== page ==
One of the most frequent comments you’ll hear from the anti-MMR groups is the progress they are making in the States. They will link to the completely irrelevant case of Hannah Poling, and then reference the enormous case going through a special court in Washington, where 4800 families are attempting to sue for compensation after their children developed autism, which they believe was linked to the MMR vaccination.
That will come to an end, since the court has ruled against the first group of the families, making it clear that there’s no supporting evidence for the claims whatsoever.
The three groups are pretty confusing, and when further rulings will appear is not clear, but CNN says,
“Powers’ litigation steering committee is representing thousands of families that fall into three categories: those who claim MMR vaccines and thimerosal-containing vaccines can combine to cause autism; those who claim thimerosal-containing vaccines alone can cause autism; and those who claim MMR vaccines, without any link to thimerosal, can cause autism. Thursday’s rulings will only affect the families that fall under the first category, Powers said.”
Of course, while this is a victory for scientific rationale and common sense, it’s not a time to celebrate. It means that 4800 families seeking compensation to help them raise their autistic children have had their time wasted and their hopes dashed by these vile and malevolent campaigners, lawyers and quacks.
The people who have lost are innocent victims of the lies spread by Wakefield and his band of useful idiots.
Dear The Sky,
I’m very sorry for all my moaning.
Thank you for the first snowfall I’ve seen in my adult life.
Being a snow lover, being someone who finds their mood immediately uplifted at the sight of a thick layer of white fluff on every branch, and the landscape transformed, there is nothing more mindless and cruel than telling me that amazing amounts of snow are forecast. “It’s going to snow tonight, a few inches!” “No, it won’t,” I said angrily to all these evil liars. And no, it bloody well didn’t.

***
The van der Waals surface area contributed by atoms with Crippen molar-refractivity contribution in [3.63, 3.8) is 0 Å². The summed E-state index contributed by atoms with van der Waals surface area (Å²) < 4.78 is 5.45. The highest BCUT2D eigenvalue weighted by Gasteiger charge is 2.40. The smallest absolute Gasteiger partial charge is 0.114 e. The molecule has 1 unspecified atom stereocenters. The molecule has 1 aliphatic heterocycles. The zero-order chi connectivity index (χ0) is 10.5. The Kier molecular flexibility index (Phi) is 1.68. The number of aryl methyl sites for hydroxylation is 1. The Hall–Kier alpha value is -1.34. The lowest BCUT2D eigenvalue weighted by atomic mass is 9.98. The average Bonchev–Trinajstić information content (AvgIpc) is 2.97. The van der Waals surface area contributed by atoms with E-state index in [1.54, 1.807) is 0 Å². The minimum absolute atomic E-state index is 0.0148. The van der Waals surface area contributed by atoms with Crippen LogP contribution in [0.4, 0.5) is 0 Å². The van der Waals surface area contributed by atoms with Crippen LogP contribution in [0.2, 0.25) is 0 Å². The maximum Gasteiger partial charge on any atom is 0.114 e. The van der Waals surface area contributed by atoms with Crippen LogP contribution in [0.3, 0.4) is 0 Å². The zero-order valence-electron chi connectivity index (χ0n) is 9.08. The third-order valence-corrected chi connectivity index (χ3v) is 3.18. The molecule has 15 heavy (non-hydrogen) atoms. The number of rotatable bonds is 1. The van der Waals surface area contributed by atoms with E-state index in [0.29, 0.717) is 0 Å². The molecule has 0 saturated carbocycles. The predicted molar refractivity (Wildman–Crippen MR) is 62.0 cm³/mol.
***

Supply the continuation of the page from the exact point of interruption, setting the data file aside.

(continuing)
Switching on the news this morning is like receiving a phone call from a friend who’s at the party with simply everyone, while you’re at home on your own with nothing to do, and no invite. Schools closed, trains in disarray, killer snowmen destroying cities – I’m SO happy for you all. Bursting with it.
And as I write this, the sky mocks me with a parody of snow. The tiniest specks of white are falling – well, mostly going upward, really – as if to say, “Yes, I am totally capable of snowing on Bath as much as anywhere, but I’m not going to.”
Screw you, sky. You know what? I’m glad about your stupid ozone hole. I hate you.
Twitter annoyed me. I’m not sure why. I think it’s something about the unimportance of the minutiae of people’s lives, and the over-abundance of communication.
And then I realised I like Facebook Status Updates, and then that was that.
My Twitter is here: https://twitter.com/botherer
Right, I realise I’ve barely any readers these days, and I realise last thing on Friday is a stupid time to do this, but I need to know.
Most Brits will remember Farley’s Rusks. The biscuits designed for teething babies, aged 4-6 months and older. I’m sure there are equivalents in other parts of the world. Full of calcium and iron, they’re brilliant for babies with their crunchy start, and quick dissolve into mush in the mouth. They’re clearly designed with babies and toddlers in mind. However, I note on the box that there’s no upper age limit.
I’m really quite shocked by the remarkably negative reaction to my buying some the other day from my housemates. All three of them became demented when I offered them one to eat. “BUT THEY’RE FOR BABIES!”
So is milk. And no, not breast milk. Cow milk. At around six months, when you can start giving a baby Rusks, you can give them regular milk. It contains many nutrients babies need! Does that mean it’s exclusively for babies? NO! You’d have to be a colossal idiot to make such an argument.
Therefore, please, can Rusk accepting people out there please let others know they’re delicious and nutritious. There’s a reason it says “for all ages” on the box, people. I hereby begin the campaign for Rusk-eating adults to loudly and proudly declare these enormously flavourful treats as their own!